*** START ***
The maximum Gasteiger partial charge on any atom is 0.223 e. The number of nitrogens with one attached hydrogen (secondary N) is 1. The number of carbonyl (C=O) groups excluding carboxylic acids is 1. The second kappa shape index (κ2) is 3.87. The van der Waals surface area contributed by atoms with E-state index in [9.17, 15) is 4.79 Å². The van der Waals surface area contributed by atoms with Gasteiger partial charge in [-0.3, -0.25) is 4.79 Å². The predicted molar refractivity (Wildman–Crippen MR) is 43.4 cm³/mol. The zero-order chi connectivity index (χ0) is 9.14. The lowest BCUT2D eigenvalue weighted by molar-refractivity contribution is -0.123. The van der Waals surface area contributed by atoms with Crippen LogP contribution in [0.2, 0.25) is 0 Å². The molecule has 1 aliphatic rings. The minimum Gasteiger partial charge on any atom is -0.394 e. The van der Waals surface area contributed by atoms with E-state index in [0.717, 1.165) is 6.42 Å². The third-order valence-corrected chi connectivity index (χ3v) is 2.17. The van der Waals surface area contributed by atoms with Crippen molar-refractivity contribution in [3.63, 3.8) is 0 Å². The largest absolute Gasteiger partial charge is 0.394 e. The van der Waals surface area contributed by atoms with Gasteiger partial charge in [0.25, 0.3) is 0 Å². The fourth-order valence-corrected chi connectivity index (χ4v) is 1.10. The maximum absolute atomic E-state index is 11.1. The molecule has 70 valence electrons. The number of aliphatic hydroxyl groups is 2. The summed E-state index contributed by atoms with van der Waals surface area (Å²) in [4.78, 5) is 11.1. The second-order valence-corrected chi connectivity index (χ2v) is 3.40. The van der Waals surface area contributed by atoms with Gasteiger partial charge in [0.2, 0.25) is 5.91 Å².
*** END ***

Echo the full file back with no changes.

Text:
The maximum Gasteiger partial charge on any atom is 0.223 e. The number of nitrogens with one attached hydrogen (secondary N) is 1. The number of carbonyl (C=O) groups excluding carboxylic acids is 1. The second kappa shape index (κ2) is 3.87. The van der Waals surface area contributed by atoms with E-state index in [9.17, 15) is 4.79 Å². The van der Waals surface area contributed by atoms with Gasteiger partial charge in [-0.3, -0.25) is 4.79 Å². The predicted molar refractivity (Wildman–Crippen MR) is 43.4 cm³/mol. The zero-order chi connectivity index (χ0) is 9.14. The lowest BCUT2D eigenvalue weighted by molar-refractivity contribution is -0.123. The van der Waals surface area contributed by atoms with Crippen LogP contribution in [0.2, 0.25) is 0 Å². The molecule has 1 aliphatic rings. The minimum Gasteiger partial charge on any atom is -0.394 e. The van der Waals surface area contributed by atoms with E-state index in [0.717, 1.165) is 6.42 Å². The third-order valence-corrected chi connectivity index (χ3v) is 2.17. The van der Waals surface area contributed by atoms with Crippen molar-refractivity contribution in [3.63, 3.8) is 0 Å². The largest absolute Gasteiger partial charge is 0.394 e. The van der Waals surface area contributed by atoms with Gasteiger partial charge in [0.25, 0.3) is 0 Å². The fourth-order valence-corrected chi connectivity index (χ4v) is 1.10. The maximum absolute atomic E-state index is 11.1. The molecule has 70 valence electrons. The number of aliphatic hydroxyl groups is 2. The summed E-state index contributed by atoms with van der Waals surface area (Å²) in [4.78, 5) is 11.1. The second-order valence-corrected chi connectivity index (χ2v) is 3.40. The van der Waals surface area contributed by atoms with Gasteiger partial charge in [0.2, 0.25) is 5.91 Å².